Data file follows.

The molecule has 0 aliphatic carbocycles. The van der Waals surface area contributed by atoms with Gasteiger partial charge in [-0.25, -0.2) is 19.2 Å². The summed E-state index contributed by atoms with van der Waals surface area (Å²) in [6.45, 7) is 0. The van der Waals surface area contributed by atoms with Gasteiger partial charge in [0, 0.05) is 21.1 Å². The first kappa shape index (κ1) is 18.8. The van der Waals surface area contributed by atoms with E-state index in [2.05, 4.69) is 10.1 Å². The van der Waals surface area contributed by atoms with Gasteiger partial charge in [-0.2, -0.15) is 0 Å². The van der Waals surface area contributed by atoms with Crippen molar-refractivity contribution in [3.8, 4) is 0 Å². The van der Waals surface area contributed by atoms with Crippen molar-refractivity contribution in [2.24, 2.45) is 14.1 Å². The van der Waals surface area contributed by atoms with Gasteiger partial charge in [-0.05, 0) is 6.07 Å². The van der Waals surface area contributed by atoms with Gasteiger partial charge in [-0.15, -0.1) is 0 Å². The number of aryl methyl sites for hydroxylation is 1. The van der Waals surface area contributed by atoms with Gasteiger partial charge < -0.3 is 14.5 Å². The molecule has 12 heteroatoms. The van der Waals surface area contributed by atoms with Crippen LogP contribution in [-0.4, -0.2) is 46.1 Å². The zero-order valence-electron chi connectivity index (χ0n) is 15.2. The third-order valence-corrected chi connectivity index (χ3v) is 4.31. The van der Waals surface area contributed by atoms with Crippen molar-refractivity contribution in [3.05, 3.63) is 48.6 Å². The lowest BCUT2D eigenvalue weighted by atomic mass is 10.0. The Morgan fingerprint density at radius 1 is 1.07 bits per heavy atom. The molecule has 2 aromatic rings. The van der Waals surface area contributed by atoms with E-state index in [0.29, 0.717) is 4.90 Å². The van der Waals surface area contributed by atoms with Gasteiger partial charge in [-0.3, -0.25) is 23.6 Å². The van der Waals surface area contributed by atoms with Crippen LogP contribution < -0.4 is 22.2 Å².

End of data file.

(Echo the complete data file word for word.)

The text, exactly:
The molecule has 0 aliphatic carbocycles. The van der Waals surface area contributed by atoms with Gasteiger partial charge in [-0.25, -0.2) is 19.2 Å². The summed E-state index contributed by atoms with van der Waals surface area (Å²) in [6.45, 7) is 0. The van der Waals surface area contributed by atoms with Gasteiger partial charge in [0, 0.05) is 21.1 Å². The first kappa shape index (κ1) is 18.8. The van der Waals surface area contributed by atoms with E-state index in [2.05, 4.69) is 10.1 Å². The van der Waals surface area contributed by atoms with Gasteiger partial charge in [-0.2, -0.15) is 0 Å². The van der Waals surface area contributed by atoms with Crippen molar-refractivity contribution in [3.8, 4) is 0 Å². The van der Waals surface area contributed by atoms with Crippen molar-refractivity contribution in [2.24, 2.45) is 14.1 Å². The van der Waals surface area contributed by atoms with Gasteiger partial charge in [-0.05, 0) is 6.07 Å². The van der Waals surface area contributed by atoms with Gasteiger partial charge in [-0.15, -0.1) is 0 Å². The number of aryl methyl sites for hydroxylation is 1. The van der Waals surface area contributed by atoms with Gasteiger partial charge < -0.3 is 14.5 Å². The molecule has 12 heteroatoms. The van der Waals surface area contributed by atoms with Crippen LogP contribution in [-0.4, -0.2) is 46.1 Å². The zero-order valence-electron chi connectivity index (χ0n) is 15.2. The third-order valence-corrected chi connectivity index (χ3v) is 4.31. The van der Waals surface area contributed by atoms with Crippen molar-refractivity contribution in [3.05, 3.63) is 48.6 Å². The lowest BCUT2D eigenvalue weighted by atomic mass is 10.0. The Morgan fingerprint density at radius 1 is 1.07 bits per heavy atom. The molecule has 2 aromatic rings. The van der Waals surface area contributed by atoms with E-state index in [0.29, 0.717) is 4.90 Å². The van der Waals surface area contributed by atoms with Gasteiger partial charge in [-0.3, -0.25) is 23.6 Å². The van der Waals surface area contributed by atoms with Crippen LogP contribution < -0.4 is 22.2 Å².